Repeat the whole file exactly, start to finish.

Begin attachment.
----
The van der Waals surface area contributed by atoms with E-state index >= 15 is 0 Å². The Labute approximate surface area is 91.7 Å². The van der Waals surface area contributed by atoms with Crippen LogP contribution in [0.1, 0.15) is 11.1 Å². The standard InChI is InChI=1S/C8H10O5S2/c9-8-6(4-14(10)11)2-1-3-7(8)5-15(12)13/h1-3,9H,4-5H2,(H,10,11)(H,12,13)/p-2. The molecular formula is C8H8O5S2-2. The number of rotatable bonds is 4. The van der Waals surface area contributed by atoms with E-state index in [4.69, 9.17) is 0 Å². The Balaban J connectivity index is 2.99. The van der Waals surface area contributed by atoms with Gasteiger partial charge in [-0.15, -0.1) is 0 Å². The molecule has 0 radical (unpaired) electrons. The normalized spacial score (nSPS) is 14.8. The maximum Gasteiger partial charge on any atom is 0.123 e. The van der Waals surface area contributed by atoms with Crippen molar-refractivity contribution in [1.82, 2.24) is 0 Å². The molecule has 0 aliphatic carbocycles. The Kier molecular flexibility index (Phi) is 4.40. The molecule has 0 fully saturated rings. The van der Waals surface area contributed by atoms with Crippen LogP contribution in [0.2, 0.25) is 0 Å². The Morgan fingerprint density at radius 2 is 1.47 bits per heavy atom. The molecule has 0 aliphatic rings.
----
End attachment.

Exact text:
The van der Waals surface area contributed by atoms with E-state index >= 15 is 0 Å². The Labute approximate surface area is 91.7 Å². The van der Waals surface area contributed by atoms with Crippen LogP contribution in [0.1, 0.15) is 11.1 Å². The standard InChI is InChI=1S/C8H10O5S2/c9-8-6(4-14(10)11)2-1-3-7(8)5-15(12)13/h1-3,9H,4-5H2,(H,10,11)(H,12,13)/p-2. The molecular formula is C8H8O5S2-2. The number of rotatable bonds is 4. The van der Waals surface area contributed by atoms with E-state index in [4.69, 9.17) is 0 Å². The Balaban J connectivity index is 2.99. The van der Waals surface area contributed by atoms with Gasteiger partial charge in [-0.15, -0.1) is 0 Å². The molecule has 0 radical (unpaired) electrons. The normalized spacial score (nSPS) is 14.8. The maximum Gasteiger partial charge on any atom is 0.123 e. The van der Waals surface area contributed by atoms with Crippen molar-refractivity contribution in [1.82, 2.24) is 0 Å². The molecule has 0 aliphatic carbocycles. The Kier molecular flexibility index (Phi) is 4.40. The molecule has 0 fully saturated rings. The van der Waals surface area contributed by atoms with Crippen LogP contribution in [0.2, 0.25) is 0 Å². The Morgan fingerprint density at radius 2 is 1.47 bits per heavy atom. The molecule has 0 aliphatic rings.